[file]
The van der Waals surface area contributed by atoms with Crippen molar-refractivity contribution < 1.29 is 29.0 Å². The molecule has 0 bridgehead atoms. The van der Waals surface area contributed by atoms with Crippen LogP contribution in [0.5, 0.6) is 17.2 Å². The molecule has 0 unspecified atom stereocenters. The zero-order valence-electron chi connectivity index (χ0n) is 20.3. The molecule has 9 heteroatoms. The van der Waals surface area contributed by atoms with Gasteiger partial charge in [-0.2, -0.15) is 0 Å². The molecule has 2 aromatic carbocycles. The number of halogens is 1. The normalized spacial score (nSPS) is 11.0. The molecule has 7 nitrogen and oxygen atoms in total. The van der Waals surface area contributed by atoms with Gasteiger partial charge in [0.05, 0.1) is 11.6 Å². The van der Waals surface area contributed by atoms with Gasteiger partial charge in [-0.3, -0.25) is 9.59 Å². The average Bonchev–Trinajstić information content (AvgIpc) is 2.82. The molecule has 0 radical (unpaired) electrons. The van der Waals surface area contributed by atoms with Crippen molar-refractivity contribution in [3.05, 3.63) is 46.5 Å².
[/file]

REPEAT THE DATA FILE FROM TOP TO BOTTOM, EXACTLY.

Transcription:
The van der Waals surface area contributed by atoms with Crippen molar-refractivity contribution < 1.29 is 29.0 Å². The molecule has 0 bridgehead atoms. The van der Waals surface area contributed by atoms with Crippen LogP contribution in [0.5, 0.6) is 17.2 Å². The molecule has 0 unspecified atom stereocenters. The zero-order valence-electron chi connectivity index (χ0n) is 20.3. The molecule has 9 heteroatoms. The van der Waals surface area contributed by atoms with Gasteiger partial charge in [-0.2, -0.15) is 0 Å². The molecule has 2 aromatic carbocycles. The number of halogens is 1. The normalized spacial score (nSPS) is 11.0. The molecule has 7 nitrogen and oxygen atoms in total. The van der Waals surface area contributed by atoms with Gasteiger partial charge in [0.05, 0.1) is 11.6 Å². The van der Waals surface area contributed by atoms with Gasteiger partial charge in [-0.3, -0.25) is 9.59 Å². The average Bonchev–Trinajstić information content (AvgIpc) is 2.82. The molecule has 0 radical (unpaired) electrons. The van der Waals surface area contributed by atoms with Crippen molar-refractivity contribution in [3.05, 3.63) is 46.5 Å².